Iyionaku wrote:The dual forms are only used for the possessive, did I see this right?
Actually, not only used for possessive, I have actually imported the whole 1st and 2nd dual pronoun forms...
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Re: Urban Basanawa: Sinosphere Germanic language

Post by k1234567890y » Fri 27 Jan 2017, 14:44

Note:

The English name of the language is now officially changed into Town Speech.

Verbs

The romanization will be used in this section.

Like most other Germanic languages, verbs in Town Speech/Urban Basanawa do conjugate according to the persons of the subject and tenses, and verbs are divided into strong verbs and weak verbs, besides, there are modal verbs and irregular verbs.

In Town Speech/Urban Basanawa, strong verbs are exclusively of Germanic origin and they form a closed class. In general, the conjugation patterns of verbs in Town Speech/Urban Basanawa are similar to that of English, Dutch, Low German and Standard German.

Strong verbs(used with corresponding stem vowel changes):

Infinitive: -en

Present:
- 1st sg: -
- 2nd sg(the schwa insertion rule is applied): -st/-est
- 3rd sg(the schwa insertion rule is applied): -t/-et
- pl(the schwa insertion rule is applied): -t/-et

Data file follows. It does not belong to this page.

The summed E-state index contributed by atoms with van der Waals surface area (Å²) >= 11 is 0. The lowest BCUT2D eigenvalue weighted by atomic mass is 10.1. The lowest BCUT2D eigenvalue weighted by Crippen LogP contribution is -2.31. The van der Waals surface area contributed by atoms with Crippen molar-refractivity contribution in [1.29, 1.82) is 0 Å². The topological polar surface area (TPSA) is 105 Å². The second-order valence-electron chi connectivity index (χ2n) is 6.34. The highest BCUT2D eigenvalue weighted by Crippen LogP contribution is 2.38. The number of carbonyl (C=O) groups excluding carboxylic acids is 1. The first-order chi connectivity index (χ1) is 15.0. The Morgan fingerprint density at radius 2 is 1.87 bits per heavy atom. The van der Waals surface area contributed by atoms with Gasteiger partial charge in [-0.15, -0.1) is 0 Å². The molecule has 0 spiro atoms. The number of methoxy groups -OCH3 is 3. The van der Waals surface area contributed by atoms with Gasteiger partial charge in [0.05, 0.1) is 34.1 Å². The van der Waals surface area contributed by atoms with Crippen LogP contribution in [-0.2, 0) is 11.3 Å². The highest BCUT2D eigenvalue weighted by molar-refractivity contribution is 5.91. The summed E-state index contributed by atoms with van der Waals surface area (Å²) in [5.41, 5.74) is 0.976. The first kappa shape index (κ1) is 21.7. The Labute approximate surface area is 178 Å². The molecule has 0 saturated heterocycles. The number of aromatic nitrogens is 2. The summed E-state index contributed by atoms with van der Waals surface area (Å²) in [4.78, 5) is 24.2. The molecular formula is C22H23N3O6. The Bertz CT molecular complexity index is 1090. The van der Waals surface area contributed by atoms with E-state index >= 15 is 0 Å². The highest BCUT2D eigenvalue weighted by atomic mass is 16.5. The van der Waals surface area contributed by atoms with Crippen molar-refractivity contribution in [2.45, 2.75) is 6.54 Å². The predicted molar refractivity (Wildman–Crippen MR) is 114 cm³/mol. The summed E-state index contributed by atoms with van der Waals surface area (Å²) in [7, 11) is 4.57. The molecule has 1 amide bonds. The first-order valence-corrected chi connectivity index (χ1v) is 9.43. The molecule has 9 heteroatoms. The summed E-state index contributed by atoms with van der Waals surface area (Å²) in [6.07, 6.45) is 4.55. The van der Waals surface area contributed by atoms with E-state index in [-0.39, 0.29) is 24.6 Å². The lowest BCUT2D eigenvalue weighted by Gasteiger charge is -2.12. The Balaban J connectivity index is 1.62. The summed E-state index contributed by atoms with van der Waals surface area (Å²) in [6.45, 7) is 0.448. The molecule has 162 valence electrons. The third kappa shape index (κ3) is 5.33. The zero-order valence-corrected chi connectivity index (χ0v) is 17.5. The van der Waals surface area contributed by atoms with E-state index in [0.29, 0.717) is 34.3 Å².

Preterite/past tense:
- 1st sg: -
- 2nd sg(the schwa insertion rule is applied): -st/-est
- 3rd sg: -
- pl: -en

present participle: infinitive+-d

past participle: -en

stem vowel change(shown in IPA):

Class I: /aɪ/-/i:/-/ɛ/

Class II: /i:/(/aʊ/ in some cases)-/u:/-/o:/

Class IIIa: /ɪ/-/a/-/ʊ/

Class IIIb: /ɛ/-/a/-/ɔ/

Class IV: /e:/-/ɑ:/-/o:/

Class V: /e:/-/ɑ:/-/e:/

Class VIa: /ɑ:/-/u:/-/ɑ:/

Class VIb: /a/-/u:/-/a/

Class VIIa1: /a/-/ɛ/-/a/

Class VIIa2: /ɔ/-/ɛ/-/ɔ/

Class VIIb1: /ɑ:/-/i:/-/ɑ:/

Class VIIb2: /u:/-/i:/-/u:/

Weak Verbs:

Infinitive: -en

Present:
- 1st sg: -
- 2nd sg(the schwa insertion rule is applied): -st/-est
- 3rd sg(the schwa insertion rule is applied): -t/-et
- pl(the schwa insertion rule is applied): -t/-et

Preterite/past tense(the schwa insertion rule is applied):
- 1st sg: -d/-ed/-t
- 2nd sg: -dest/-edest/-test
- 3rd sg: -d/-ed/-t
- pl: -den/-eden/-ten

present participle: infinitive+-d

past participle(the schwa insertion rule is applied): -d/-ed/-t
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Re: Urban Basanawa: Sinosphere Germanic language

Post by k1234567890y » Fri 03 Aug 2018, 16:43

Let's revive this thread

This language is now renamed Town Speech, but the original name will continue to be used.

Numerals

Unlike most other Sinosphere languages but similar to Vietnamese, Town Speech/Urban Basanawa tends to use native numerals rather than Sino-Xenic numerals, Sino-Xenic numerals are used in compounds involving Sino-Xenic morphemes and large numerals.